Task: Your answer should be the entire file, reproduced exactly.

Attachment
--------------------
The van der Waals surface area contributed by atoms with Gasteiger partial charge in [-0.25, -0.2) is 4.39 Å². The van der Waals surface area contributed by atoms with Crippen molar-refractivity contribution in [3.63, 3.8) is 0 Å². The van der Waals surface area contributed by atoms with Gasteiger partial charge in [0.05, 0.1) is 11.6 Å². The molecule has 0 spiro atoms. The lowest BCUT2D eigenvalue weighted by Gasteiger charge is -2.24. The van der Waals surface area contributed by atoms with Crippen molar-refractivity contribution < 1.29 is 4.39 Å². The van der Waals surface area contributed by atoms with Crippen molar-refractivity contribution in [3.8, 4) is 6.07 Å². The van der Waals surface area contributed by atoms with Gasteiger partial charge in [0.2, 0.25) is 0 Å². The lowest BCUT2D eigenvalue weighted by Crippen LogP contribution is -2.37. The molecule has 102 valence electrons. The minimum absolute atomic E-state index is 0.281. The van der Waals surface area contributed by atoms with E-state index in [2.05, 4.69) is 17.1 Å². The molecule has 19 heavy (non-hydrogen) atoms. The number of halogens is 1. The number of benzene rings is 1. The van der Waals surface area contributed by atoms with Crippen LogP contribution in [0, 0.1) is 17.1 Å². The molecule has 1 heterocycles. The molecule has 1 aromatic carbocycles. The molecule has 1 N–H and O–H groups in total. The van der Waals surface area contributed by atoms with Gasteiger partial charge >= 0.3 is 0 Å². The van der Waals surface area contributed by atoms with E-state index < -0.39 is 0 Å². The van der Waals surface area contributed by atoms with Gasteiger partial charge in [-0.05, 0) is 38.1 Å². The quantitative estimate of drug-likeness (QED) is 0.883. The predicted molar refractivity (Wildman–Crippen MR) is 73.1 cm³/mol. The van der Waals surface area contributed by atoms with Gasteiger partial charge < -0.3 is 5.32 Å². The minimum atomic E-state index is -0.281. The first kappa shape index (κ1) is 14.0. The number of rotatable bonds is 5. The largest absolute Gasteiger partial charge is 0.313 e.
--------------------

The van der Waals surface area contributed by atoms with Gasteiger partial charge in [-0.25, -0.2) is 4.39 Å². The van der Waals surface area contributed by atoms with Crippen molar-refractivity contribution in [3.63, 3.8) is 0 Å². The van der Waals surface area contributed by atoms with Gasteiger partial charge in [0.05, 0.1) is 11.6 Å². The molecule has 0 spiro atoms. The lowest BCUT2D eigenvalue weighted by Gasteiger charge is -2.24. The van der Waals surface area contributed by atoms with Crippen molar-refractivity contribution < 1.29 is 4.39 Å². The van der Waals surface area contributed by atoms with Crippen molar-refractivity contribution in [3.8, 4) is 6.07 Å². The van der Waals surface area contributed by atoms with Gasteiger partial charge in [0.2, 0.25) is 0 Å². The lowest BCUT2D eigenvalue weighted by Crippen LogP contribution is -2.37. The molecule has 102 valence electrons. The minimum absolute atomic E-state index is 0.281. The van der Waals surface area contributed by atoms with E-state index in [2.05, 4.69) is 17.1 Å². The molecule has 19 heavy (non-hydrogen) atoms. The number of halogens is 1. The number of benzene rings is 1. The van der Waals surface area contributed by atoms with Crippen LogP contribution in [0, 0.1) is 17.1 Å². The molecule has 1 heterocycles. The molecule has 1 aromatic carbocycles. The molecule has 1 N–H and O–H groups in total. The van der Waals surface area contributed by atoms with Gasteiger partial charge >= 0.3 is 0 Å². The van der Waals surface area contributed by atoms with E-state index < -0.39 is 0 Å². The van der Waals surface area contributed by atoms with Gasteiger partial charge in [-0.05, 0) is 38.1 Å². The quantitative estimate of drug-likeness (QED) is 0.883. The predicted molar refractivity (Wildman–Crippen MR) is 73.1 cm³/mol. The van der Waals surface area contributed by atoms with Gasteiger partial charge < -0.3 is 5.32 Å². The minimum atomic E-state index is -0.281. The first kappa shape index (κ1) is 14.0. The number of rotatable bonds is 5. The largest absolute Gasteiger partial charge is 0.313 e.